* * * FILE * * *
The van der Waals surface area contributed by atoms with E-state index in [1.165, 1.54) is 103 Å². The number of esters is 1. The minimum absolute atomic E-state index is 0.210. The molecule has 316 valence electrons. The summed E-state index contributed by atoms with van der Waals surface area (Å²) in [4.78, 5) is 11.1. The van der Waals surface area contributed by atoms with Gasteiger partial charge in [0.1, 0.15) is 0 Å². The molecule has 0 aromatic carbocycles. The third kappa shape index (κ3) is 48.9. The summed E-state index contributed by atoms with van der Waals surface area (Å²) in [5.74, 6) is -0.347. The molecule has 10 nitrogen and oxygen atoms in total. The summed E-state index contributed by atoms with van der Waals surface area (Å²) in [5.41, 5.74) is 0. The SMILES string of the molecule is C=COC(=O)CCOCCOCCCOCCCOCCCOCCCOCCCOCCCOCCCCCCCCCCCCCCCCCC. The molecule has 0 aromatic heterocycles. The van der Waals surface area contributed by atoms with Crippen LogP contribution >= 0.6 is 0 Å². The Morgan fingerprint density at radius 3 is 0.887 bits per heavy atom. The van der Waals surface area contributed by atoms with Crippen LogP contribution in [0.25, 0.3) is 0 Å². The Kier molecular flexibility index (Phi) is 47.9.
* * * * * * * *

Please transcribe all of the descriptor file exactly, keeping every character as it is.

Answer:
The van der Waals surface area contributed by atoms with E-state index in [1.165, 1.54) is 103 Å². The number of esters is 1. The minimum absolute atomic E-state index is 0.210. The molecule has 316 valence electrons. The summed E-state index contributed by atoms with van der Waals surface area (Å²) in [4.78, 5) is 11.1. The van der Waals surface area contributed by atoms with Gasteiger partial charge in [0.1, 0.15) is 0 Å². The molecule has 0 aromatic carbocycles. The third kappa shape index (κ3) is 48.9. The summed E-state index contributed by atoms with van der Waals surface area (Å²) in [5.74, 6) is -0.347. The molecule has 10 nitrogen and oxygen atoms in total. The summed E-state index contributed by atoms with van der Waals surface area (Å²) in [5.41, 5.74) is 0. The SMILES string of the molecule is C=COC(=O)CCOCCOCCCOCCCOCCCOCCCOCCCOCCCOCCCCCCCCCCCCCCCCCC. The molecule has 0 aromatic heterocycles. The van der Waals surface area contributed by atoms with Crippen LogP contribution >= 0.6 is 0 Å². The Morgan fingerprint density at radius 3 is 0.887 bits per heavy atom. The van der Waals surface area contributed by atoms with Crippen LogP contribution in [0.25, 0.3) is 0 Å². The Kier molecular flexibility index (Phi) is 47.9.